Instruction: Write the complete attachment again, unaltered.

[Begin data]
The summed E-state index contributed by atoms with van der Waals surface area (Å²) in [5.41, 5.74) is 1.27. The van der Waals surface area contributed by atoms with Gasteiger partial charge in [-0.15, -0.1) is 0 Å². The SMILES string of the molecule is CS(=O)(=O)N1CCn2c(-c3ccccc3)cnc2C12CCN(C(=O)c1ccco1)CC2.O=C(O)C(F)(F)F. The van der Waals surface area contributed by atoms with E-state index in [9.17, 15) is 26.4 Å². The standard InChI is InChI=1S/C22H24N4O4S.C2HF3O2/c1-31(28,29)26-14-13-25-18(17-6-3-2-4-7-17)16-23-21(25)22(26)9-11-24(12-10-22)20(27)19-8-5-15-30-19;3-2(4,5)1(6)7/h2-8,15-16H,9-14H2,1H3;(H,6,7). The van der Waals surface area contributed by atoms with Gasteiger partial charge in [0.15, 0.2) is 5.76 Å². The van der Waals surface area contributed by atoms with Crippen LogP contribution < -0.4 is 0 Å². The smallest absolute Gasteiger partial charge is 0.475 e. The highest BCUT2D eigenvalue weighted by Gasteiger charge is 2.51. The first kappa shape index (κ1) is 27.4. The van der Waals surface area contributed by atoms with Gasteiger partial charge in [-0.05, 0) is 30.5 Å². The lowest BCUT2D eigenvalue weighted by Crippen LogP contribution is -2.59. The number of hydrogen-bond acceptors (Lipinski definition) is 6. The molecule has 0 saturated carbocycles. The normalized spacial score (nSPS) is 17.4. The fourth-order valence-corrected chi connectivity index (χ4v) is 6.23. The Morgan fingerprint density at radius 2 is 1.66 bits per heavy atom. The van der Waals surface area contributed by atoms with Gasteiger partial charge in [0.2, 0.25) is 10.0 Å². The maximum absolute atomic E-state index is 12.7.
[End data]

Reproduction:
The summed E-state index contributed by atoms with van der Waals surface area (Å²) in [5.41, 5.74) is 1.27. The van der Waals surface area contributed by atoms with Gasteiger partial charge in [-0.15, -0.1) is 0 Å². The SMILES string of the molecule is CS(=O)(=O)N1CCn2c(-c3ccccc3)cnc2C12CCN(C(=O)c1ccco1)CC2.O=C(O)C(F)(F)F. The van der Waals surface area contributed by atoms with E-state index in [9.17, 15) is 26.4 Å². The standard InChI is InChI=1S/C22H24N4O4S.C2HF3O2/c1-31(28,29)26-14-13-25-18(17-6-3-2-4-7-17)16-23-21(25)22(26)9-11-24(12-10-22)20(27)19-8-5-15-30-19;3-2(4,5)1(6)7/h2-8,15-16H,9-14H2,1H3;(H,6,7). The van der Waals surface area contributed by atoms with Gasteiger partial charge in [0.15, 0.2) is 5.76 Å². The van der Waals surface area contributed by atoms with Crippen LogP contribution < -0.4 is 0 Å². The smallest absolute Gasteiger partial charge is 0.475 e. The highest BCUT2D eigenvalue weighted by Gasteiger charge is 2.51. The first kappa shape index (κ1) is 27.4. The van der Waals surface area contributed by atoms with Gasteiger partial charge in [-0.05, 0) is 30.5 Å². The lowest BCUT2D eigenvalue weighted by Crippen LogP contribution is -2.59. The number of hydrogen-bond acceptors (Lipinski definition) is 6. The molecule has 0 saturated carbocycles. The normalized spacial score (nSPS) is 17.4. The fourth-order valence-corrected chi connectivity index (χ4v) is 6.23. The Morgan fingerprint density at radius 2 is 1.66 bits per heavy atom. The van der Waals surface area contributed by atoms with Gasteiger partial charge in [0.2, 0.25) is 10.0 Å². The maximum absolute atomic E-state index is 12.7.